LORTON, Va. — Guardrails along the highway, like the Capital Beltway, are meant as a safety barrier. Sometimes, that trust can end tragically.
"It’s like having an improvised explosive device on the side of the road rather than a safety product," Steve Eimers explained.
Eimers gained his ability to spot dangerous guardrails the tragic way, after losing his daughter to a guardrail: "My daughter was killed in Tennessee on Nov. 1, 2016 when a guardrail system speared through her car."
WUSA9 drove around the Beltway with Eimers, using his expert eye to find so-called 'Frankensteined' guardrails.
Like parts from different people creating a dangerous monster, this is how the term 'Frankensteined' guardrail got its name: putting two different brands together of a guardrail and an end terminal is against federal guidelines. This is because the parts may not collapse as intended.
"These don’t go together," said Eimers pointing out one example on an offramp.
Eimers' loss is similar to the tragedy of the Alonzo family in Georgia.
When Mark Alonzo spotted the freeway wreck of his 18-year-old daughter Isabella in 2020, he told WUSA9's Atlanta sister station WXIA that he knew something wasn’t right: "I drove by the wreck and I saw the guardrail and I saw her car and I didn’t recognize her car, it was so mangled. The guardrail was sticking 10 feet up in the air."
Instead of cushioning the crash, Isabella’s doctors said the guardrail fatally separated her spine from her pelvis.
"They already told us she wasn’t going to make it, and I said, do you see Jesus? She shook her head. And I said, 'Go with Jesus, and we’ll see you soon'," Alonzo recalled.
Back in the Capital Beltway and surrounding roads, Steve Eimers spotted three Frankensteined guardrails: One on Old Colchester Road in Lorton, Virginia; another just south of the 495 Walker Mill Road on-ramp; and another one near the Branch Avenue off-ramp on the way to Andrews Air Force Base.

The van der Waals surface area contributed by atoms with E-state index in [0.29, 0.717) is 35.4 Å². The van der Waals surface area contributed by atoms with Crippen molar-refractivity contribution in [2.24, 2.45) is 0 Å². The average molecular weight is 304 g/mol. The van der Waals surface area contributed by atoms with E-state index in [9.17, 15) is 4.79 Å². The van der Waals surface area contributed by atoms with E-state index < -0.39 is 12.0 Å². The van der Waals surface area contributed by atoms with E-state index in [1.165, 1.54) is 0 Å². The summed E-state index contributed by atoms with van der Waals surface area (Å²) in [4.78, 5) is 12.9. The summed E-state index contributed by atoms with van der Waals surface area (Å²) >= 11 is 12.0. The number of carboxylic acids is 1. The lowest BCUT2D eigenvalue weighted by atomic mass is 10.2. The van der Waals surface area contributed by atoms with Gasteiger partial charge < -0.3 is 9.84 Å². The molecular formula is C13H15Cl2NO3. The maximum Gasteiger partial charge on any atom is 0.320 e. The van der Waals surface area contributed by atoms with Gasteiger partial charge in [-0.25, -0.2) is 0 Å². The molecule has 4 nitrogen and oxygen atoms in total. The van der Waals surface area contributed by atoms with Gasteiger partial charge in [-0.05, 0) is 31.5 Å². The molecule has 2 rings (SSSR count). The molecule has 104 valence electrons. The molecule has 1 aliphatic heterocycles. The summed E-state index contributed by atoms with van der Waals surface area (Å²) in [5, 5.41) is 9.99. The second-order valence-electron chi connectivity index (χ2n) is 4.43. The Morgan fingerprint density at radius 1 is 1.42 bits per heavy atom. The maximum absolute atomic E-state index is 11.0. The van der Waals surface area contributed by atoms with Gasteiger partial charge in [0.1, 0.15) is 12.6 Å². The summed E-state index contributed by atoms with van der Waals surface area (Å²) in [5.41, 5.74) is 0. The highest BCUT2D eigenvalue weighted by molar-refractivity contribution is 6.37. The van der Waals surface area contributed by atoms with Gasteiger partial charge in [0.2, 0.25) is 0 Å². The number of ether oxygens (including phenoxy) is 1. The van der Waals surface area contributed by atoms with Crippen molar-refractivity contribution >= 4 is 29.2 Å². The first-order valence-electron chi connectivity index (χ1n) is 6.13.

"If we install it improperly, we're going to kill people," said EImers.
WUSA9 asked Maryland and Virginia’s transportation departments what they were doing to examine and replace these dangerous guardrails.
Both departments declined interviews.
However, Maryland wrote us saying it is, “not aware of any crashes involving differing brand guardrail end treatments.” But “out of an abundance of caution, we have initiated a new round of inspections of end treatments statewide.”
"For me, my 'why' is that I know somebody's life depends on my success getting these off the roadside," explained Eimers.
Video shot by Virginia’s transportation department shows it replacing the Frankensteined guardrail we told them about, after confirming two separate brands were used by a contractor.
A VDOT spokesperson didn’t commit to the same statewide inspection promise as Maryland, but said it is “evaluating opportunities to identify any non-standard installation of guardrails.”